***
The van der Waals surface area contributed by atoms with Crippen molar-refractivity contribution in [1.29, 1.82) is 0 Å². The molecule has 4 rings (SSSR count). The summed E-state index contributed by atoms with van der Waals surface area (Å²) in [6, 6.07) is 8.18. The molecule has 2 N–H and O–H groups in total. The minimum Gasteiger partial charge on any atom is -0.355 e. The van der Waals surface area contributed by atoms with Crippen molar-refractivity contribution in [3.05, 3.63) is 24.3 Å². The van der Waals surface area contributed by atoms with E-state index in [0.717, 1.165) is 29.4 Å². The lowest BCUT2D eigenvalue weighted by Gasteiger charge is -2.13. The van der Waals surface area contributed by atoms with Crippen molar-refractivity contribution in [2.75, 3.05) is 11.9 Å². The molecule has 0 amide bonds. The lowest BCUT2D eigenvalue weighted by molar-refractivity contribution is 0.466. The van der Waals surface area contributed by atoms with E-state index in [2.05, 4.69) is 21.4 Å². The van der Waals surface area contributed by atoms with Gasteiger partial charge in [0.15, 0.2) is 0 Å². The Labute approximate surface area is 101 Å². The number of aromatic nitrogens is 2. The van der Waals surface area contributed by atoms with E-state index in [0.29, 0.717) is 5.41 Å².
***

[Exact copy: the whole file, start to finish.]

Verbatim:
The van der Waals surface area contributed by atoms with Crippen molar-refractivity contribution in [1.29, 1.82) is 0 Å². The molecule has 4 rings (SSSR count). The summed E-state index contributed by atoms with van der Waals surface area (Å²) in [6, 6.07) is 8.18. The molecule has 2 N–H and O–H groups in total. The minimum Gasteiger partial charge on any atom is -0.355 e. The van der Waals surface area contributed by atoms with Crippen molar-refractivity contribution in [3.05, 3.63) is 24.3 Å². The van der Waals surface area contributed by atoms with E-state index in [0.717, 1.165) is 29.4 Å². The lowest BCUT2D eigenvalue weighted by Gasteiger charge is -2.13. The van der Waals surface area contributed by atoms with Crippen molar-refractivity contribution in [2.75, 3.05) is 11.9 Å². The molecule has 0 amide bonds. The lowest BCUT2D eigenvalue weighted by molar-refractivity contribution is 0.466. The van der Waals surface area contributed by atoms with E-state index in [2.05, 4.69) is 21.4 Å². The van der Waals surface area contributed by atoms with Gasteiger partial charge in [0.15, 0.2) is 0 Å². The Labute approximate surface area is 101 Å². The number of aromatic nitrogens is 2. The van der Waals surface area contributed by atoms with E-state index in [0.29, 0.717) is 5.41 Å².